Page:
— Written By

Nature Biotechnology 33, 1213 (2015) doi:10.1038/nbt.3438
Published online 09 December 2015

Here’s hoping that a proposed shakeup of US regulations will mean that new biotech products avoid AquaAdvantage salmon’s two-decade upstream struggle to regulatory approval.

November marked the first US approval of a genetically engineered food animal. AquaBounty Technology’s salmon, genetically engineered to constitutively express growth hormone, has had a long journey; 20 years, two months and five days to be exact, from investigational new animal drug submission to approval. It has negotiated the eddies of stakeholder deliberations and public consultations, swum in ever-decreasing circles while agencies wrangled over jurisdiction and elaborated new rules, and leapt through advisory committee hoops until finally pronounced “as safe as food from conventional Atlantic salmon,” only to be caught in three years of citizens’ petitions and political stonewalling before its final release last month. All this suggests that the US regulatory system for biotech—otherwise known as the Coordinated Framework for the Regulation of Biotechnology—may not be fit-for-purpose when it comes to novel biotech products that fail to fit existing categories.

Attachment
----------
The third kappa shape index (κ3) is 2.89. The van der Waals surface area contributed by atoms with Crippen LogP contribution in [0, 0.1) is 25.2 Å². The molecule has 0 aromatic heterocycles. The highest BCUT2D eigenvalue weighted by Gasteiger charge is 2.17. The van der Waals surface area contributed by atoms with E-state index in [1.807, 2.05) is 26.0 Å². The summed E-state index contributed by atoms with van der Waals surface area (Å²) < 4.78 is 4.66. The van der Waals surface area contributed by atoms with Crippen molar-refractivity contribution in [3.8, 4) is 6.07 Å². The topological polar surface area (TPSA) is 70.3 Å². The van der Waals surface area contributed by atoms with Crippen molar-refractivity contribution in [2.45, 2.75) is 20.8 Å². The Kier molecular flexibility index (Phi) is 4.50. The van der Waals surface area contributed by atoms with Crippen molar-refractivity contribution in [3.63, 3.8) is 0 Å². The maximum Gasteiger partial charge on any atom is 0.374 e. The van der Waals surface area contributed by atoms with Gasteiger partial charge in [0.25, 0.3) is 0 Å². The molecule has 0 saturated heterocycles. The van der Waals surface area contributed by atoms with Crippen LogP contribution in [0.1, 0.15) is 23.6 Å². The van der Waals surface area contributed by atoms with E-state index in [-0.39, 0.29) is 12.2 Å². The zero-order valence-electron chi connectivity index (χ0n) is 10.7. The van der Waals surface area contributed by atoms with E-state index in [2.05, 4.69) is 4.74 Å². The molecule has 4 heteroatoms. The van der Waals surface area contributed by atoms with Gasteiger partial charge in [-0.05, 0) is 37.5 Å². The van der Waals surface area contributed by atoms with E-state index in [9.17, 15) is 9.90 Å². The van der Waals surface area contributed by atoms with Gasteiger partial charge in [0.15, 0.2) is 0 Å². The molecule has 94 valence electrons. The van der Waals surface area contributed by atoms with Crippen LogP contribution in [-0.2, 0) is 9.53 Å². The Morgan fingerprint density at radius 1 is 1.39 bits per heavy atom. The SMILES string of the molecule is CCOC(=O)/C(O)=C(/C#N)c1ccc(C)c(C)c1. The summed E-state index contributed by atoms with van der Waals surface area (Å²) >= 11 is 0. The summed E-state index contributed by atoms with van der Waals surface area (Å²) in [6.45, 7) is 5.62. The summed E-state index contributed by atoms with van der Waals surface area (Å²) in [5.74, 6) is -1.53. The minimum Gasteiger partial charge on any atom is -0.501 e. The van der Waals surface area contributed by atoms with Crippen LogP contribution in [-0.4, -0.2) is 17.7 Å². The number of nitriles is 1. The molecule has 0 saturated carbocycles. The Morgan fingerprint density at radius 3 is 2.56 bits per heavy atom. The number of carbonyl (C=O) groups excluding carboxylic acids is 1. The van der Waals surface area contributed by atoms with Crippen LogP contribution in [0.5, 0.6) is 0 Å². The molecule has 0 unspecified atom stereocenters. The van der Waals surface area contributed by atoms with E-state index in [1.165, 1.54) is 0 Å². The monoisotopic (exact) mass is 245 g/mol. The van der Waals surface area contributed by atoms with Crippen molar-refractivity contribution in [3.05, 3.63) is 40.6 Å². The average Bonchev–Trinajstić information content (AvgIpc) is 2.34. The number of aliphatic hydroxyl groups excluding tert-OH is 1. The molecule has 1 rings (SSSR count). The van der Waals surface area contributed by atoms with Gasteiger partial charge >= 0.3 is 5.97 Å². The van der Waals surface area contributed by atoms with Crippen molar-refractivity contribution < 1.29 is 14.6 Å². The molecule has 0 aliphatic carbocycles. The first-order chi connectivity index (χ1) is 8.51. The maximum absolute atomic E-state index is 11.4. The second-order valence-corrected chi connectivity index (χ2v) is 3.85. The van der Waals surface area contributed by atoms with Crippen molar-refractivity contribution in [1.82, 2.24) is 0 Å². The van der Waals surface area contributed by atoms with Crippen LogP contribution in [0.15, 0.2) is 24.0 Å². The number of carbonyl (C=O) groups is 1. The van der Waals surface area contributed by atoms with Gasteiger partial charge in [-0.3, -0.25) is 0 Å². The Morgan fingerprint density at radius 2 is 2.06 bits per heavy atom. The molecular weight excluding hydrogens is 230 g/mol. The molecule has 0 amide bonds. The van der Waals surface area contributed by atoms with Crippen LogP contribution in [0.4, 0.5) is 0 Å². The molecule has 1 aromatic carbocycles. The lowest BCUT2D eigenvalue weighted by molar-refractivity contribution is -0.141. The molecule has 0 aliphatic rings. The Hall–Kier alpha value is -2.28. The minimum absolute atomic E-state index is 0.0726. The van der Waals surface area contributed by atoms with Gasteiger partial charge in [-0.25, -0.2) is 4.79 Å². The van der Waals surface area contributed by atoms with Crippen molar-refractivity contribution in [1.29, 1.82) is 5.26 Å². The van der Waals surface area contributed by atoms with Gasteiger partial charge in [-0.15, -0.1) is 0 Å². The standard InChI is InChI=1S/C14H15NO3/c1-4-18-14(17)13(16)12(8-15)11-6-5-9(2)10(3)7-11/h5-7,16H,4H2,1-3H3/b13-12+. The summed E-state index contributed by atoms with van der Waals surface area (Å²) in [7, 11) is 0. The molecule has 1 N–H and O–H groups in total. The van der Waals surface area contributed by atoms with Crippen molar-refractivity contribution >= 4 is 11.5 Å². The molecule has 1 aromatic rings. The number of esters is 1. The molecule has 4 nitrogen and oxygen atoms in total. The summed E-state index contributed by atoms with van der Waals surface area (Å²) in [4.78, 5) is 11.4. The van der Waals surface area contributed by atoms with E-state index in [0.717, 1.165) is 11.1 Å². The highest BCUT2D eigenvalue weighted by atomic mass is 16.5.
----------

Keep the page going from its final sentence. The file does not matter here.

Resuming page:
This may be one reason why the US Science and Technology Policy Office (OSTP) has started to update the Coordinated Framework. OSTP is seeking feedback on (among other things) which agency has statutory authority over which new types of products, whether overlapping responsibilities among agencies need streamlining, and how well communication between the agencies and consumers, industry and other stakeholders has worked. It has already held a public meeting on the issue (p. 1221)

Read more.